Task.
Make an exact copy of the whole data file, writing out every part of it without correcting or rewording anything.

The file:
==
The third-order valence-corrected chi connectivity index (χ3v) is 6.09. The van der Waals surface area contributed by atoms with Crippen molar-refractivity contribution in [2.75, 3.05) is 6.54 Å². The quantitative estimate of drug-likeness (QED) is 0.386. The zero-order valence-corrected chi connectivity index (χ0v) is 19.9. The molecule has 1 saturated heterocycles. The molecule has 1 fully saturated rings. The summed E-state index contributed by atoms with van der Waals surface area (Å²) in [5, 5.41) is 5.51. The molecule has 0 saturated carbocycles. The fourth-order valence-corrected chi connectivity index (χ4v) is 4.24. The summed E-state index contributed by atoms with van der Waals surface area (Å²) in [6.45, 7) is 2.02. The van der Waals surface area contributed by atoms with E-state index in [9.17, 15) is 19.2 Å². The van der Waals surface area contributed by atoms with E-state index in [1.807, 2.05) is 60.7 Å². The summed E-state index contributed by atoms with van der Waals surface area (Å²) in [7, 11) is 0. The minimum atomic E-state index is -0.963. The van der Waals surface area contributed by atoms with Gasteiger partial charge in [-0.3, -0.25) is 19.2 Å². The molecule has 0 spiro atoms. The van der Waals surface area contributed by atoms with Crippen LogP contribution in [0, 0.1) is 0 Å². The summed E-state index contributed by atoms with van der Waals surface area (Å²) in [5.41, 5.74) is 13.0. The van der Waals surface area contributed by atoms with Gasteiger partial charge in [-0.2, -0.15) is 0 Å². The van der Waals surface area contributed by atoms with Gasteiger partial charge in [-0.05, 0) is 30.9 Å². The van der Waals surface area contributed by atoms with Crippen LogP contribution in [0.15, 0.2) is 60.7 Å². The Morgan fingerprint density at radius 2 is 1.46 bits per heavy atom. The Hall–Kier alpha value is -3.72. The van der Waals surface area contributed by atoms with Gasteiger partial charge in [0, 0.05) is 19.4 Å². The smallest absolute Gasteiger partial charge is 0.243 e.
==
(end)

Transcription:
The third-order valence-corrected chi connectivity index (χ3v) is 6.09. The van der Waals surface area contributed by atoms with Crippen molar-refractivity contribution in [2.75, 3.05) is 6.54 Å². The quantitative estimate of drug-likeness (QED) is 0.386. The zero-order valence-corrected chi connectivity index (χ0v) is 19.9. The molecule has 1 saturated heterocycles. The molecule has 1 fully saturated rings. The summed E-state index contributed by atoms with van der Waals surface area (Å²) in [5, 5.41) is 5.51. The molecule has 0 saturated carbocycles. The fourth-order valence-corrected chi connectivity index (χ4v) is 4.24. The summed E-state index contributed by atoms with van der Waals surface area (Å²) in [6.45, 7) is 2.02. The van der Waals surface area contributed by atoms with E-state index in [9.17, 15) is 19.2 Å². The van der Waals surface area contributed by atoms with E-state index in [1.807, 2.05) is 60.7 Å². The summed E-state index contributed by atoms with van der Waals surface area (Å²) in [7, 11) is 0. The minimum atomic E-state index is -0.963. The van der Waals surface area contributed by atoms with Gasteiger partial charge in [-0.3, -0.25) is 19.2 Å². The molecule has 0 spiro atoms. The van der Waals surface area contributed by atoms with Crippen LogP contribution in [0, 0.1) is 0 Å². The summed E-state index contributed by atoms with van der Waals surface area (Å²) in [5.41, 5.74) is 13.0. The van der Waals surface area contributed by atoms with Gasteiger partial charge in [-0.2, -0.15) is 0 Å². The van der Waals surface area contributed by atoms with Gasteiger partial charge in [-0.05, 0) is 30.9 Å². The van der Waals surface area contributed by atoms with Crippen LogP contribution in [0.15, 0.2) is 60.7 Å². The Morgan fingerprint density at radius 2 is 1.46 bits per heavy atom. The Hall–Kier alpha value is -3.72. The van der Waals surface area contributed by atoms with Gasteiger partial charge in [0, 0.05) is 19.4 Å². The smallest absolute Gasteiger partial charge is 0.243 e.